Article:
them."
A complete written analysis of this shield by Mike Cowdrey accompanies this lot and is available in the department
prior to the sale. In his report, he describes the Crow constellation known as "Gizzly Bear Above" which is the
inspiration for this shield and others.
Arts of the American West
New York | 22 May 2013, 02:00 PM | N08997

LOT 87
CROW BEADED AND FRINGED HIDE BOY'S SHIRT
of classic open construction, overlaid across the shoulder with thick buffalo hide strips,
sinew sewn in light blue glass beadwork, edged in pink, green and white, and overlaid with
red, green, greasy yellow and dark blue stripes; trimmed at the neck with a fringed v-
shaped bib.
26 in. length with ffringe by 47 in. width across the arms

ESTIMATE 15,000-20,000 USD

PROVENANCE
Erie County Historical Society
Arts of the American West
New York | 22 May 2013, 02:00 PM | N08997

LOT 88
PROPERTY FROM A PRIVATE CALIFORNIA COLLECTION
CROW BEADED HIDE AND CLOTH MARTINGALE
or horse collar, composed of finely tanned hide overlaid with red and dark blue wool cloth,
stitched with glass "pony" and seed beads, the square panel with quartered sections, each
centering a circular medallion, suspended from a pair of straps with pronged terminals,
trimmed with cluster of dew claw pendants.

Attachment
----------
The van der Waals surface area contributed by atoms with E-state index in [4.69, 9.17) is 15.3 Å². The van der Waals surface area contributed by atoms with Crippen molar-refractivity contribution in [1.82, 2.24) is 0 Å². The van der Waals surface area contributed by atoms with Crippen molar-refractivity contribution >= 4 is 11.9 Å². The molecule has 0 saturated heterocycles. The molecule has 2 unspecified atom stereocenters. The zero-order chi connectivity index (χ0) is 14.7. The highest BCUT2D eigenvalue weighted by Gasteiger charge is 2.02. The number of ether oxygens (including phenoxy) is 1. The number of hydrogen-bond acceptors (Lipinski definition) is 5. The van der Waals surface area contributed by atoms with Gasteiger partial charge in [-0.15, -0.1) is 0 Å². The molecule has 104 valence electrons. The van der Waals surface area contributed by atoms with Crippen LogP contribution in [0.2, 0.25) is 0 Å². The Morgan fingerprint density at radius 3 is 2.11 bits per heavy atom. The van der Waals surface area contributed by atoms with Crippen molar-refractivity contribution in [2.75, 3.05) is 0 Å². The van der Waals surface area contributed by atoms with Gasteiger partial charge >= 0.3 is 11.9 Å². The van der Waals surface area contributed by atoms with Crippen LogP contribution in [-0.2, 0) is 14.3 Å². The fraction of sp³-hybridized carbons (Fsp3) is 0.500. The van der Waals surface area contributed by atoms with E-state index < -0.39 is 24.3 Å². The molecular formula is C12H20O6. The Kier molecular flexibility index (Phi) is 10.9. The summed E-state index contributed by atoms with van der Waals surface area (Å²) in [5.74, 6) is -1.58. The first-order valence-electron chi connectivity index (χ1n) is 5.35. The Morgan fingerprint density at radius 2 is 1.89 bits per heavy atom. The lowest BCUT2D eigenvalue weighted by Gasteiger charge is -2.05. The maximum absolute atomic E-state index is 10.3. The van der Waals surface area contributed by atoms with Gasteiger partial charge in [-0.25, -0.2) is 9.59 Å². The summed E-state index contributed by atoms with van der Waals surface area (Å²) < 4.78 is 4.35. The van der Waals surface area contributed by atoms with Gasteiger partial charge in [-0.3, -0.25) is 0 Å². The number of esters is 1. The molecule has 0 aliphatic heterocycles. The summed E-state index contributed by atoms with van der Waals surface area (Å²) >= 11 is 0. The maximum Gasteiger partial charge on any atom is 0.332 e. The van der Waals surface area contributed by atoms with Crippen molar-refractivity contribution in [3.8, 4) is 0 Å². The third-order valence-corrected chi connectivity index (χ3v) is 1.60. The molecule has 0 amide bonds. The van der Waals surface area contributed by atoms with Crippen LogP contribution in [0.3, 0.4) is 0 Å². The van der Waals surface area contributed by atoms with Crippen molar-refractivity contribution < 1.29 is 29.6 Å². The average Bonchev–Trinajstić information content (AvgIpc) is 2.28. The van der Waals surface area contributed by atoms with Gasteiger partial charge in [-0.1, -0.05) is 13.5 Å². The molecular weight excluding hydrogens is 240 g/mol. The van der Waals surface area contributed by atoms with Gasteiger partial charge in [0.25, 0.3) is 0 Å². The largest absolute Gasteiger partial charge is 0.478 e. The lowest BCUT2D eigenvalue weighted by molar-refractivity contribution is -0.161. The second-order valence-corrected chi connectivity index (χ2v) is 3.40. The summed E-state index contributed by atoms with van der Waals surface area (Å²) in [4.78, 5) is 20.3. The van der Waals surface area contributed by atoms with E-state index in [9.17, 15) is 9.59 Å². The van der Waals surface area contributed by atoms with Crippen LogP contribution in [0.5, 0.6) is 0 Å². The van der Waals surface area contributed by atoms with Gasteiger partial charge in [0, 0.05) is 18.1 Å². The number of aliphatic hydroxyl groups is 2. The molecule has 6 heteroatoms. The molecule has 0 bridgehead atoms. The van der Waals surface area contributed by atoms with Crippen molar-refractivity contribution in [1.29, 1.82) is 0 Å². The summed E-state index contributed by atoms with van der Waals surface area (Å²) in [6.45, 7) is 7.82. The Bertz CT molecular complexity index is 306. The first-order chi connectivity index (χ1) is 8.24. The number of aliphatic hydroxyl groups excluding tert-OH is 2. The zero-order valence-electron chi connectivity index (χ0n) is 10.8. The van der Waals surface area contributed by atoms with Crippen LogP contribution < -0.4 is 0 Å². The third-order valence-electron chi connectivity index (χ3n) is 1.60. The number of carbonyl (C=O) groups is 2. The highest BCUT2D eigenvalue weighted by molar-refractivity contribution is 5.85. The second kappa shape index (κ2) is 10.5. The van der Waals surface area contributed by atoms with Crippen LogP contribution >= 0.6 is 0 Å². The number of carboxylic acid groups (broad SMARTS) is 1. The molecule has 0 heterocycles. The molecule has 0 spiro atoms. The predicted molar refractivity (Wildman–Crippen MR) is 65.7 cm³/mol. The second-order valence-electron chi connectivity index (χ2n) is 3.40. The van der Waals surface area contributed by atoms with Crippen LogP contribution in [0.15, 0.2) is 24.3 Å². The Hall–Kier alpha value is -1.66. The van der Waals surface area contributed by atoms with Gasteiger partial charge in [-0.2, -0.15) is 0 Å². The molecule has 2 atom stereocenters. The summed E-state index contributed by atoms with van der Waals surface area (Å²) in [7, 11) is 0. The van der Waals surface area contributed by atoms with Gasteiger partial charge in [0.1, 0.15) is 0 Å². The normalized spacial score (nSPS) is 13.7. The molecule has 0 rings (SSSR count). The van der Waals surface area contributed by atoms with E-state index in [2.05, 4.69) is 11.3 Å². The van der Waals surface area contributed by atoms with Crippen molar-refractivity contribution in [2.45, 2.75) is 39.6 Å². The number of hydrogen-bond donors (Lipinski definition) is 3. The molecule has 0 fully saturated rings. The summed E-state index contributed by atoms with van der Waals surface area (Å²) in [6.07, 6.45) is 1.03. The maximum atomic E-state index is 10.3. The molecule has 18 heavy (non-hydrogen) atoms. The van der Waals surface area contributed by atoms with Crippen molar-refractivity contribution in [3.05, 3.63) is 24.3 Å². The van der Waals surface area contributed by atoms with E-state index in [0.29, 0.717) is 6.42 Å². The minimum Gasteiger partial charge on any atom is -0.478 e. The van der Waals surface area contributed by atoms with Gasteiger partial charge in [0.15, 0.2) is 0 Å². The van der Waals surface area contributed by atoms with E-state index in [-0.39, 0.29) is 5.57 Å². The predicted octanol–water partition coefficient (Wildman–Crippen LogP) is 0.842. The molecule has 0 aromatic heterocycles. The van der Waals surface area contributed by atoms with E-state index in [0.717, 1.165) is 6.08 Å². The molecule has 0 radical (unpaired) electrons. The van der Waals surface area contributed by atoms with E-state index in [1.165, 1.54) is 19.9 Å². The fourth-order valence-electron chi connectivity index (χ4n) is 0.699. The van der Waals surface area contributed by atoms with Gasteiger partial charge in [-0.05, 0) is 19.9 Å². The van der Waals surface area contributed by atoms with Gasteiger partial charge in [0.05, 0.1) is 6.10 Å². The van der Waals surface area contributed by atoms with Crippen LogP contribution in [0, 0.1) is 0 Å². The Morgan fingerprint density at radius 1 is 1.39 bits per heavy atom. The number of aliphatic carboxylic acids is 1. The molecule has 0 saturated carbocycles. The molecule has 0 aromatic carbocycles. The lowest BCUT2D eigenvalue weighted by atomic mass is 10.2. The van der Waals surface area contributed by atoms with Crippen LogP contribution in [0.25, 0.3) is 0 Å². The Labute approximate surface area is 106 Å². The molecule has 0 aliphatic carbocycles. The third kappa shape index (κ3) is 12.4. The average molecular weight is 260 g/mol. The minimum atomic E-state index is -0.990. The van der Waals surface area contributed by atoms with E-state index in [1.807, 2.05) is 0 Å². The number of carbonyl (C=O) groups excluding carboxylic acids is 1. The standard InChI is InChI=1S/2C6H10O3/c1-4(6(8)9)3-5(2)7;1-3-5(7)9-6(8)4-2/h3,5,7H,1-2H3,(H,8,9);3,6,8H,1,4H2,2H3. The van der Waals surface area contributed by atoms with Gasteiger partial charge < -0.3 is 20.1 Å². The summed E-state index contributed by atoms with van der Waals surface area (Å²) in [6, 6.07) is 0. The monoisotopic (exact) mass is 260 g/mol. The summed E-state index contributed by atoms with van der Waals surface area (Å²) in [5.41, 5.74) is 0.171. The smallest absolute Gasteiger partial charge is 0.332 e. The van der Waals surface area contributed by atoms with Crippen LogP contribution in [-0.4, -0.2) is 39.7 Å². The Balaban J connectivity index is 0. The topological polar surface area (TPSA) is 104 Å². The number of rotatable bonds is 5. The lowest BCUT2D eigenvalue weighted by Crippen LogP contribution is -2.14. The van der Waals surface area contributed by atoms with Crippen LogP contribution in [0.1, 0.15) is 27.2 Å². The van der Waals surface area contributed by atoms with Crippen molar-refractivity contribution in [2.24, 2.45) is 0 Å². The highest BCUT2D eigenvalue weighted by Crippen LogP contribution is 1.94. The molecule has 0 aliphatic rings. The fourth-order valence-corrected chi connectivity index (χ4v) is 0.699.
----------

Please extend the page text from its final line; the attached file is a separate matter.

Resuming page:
30in. length

ESTIMATE 12,000-18,000 USD


Arts of the American West
New York | 22 May 2013, 02:00 PM | N08997

LOT 89
PROPERTY FROM A PRIVATE VIRGINIA COLLECTION
EARLY NORTHERN PLAINS BEADED AND FRINGED HIDE DRESS
of classic construction with a transverse neck opening, overlaid across the shoulders with
a hide strip, stitched in black and white glass pony beads, with a series of linear and cross-
bar motifs, a bright blue beaded band along the hem, additional blue beaded squares
trimmed with cut hide suspensions on the bodice.
53 in. length by 30 in. width

ESTIMATE 60,000-80,000 USD

PROVENANCE
Reportedly given to Alexander H.H. Stuart while he served as Secretary of the Interior (1850-1853)
By family descent to the current owner

CATALOGUE NOTE
For a related example see Sotheby's New York, May 2006, lot 203.
Arts of the American West
New York | 22 May 2013, 02:00 PM | N08997

LOT 90
PROPERTY FROM A PRIVATE COLORADO COLLECTION
PLATEAU BEADED DOLL
wearing hide moccasins and a dress, composed of green wool trade cloth, with a beaded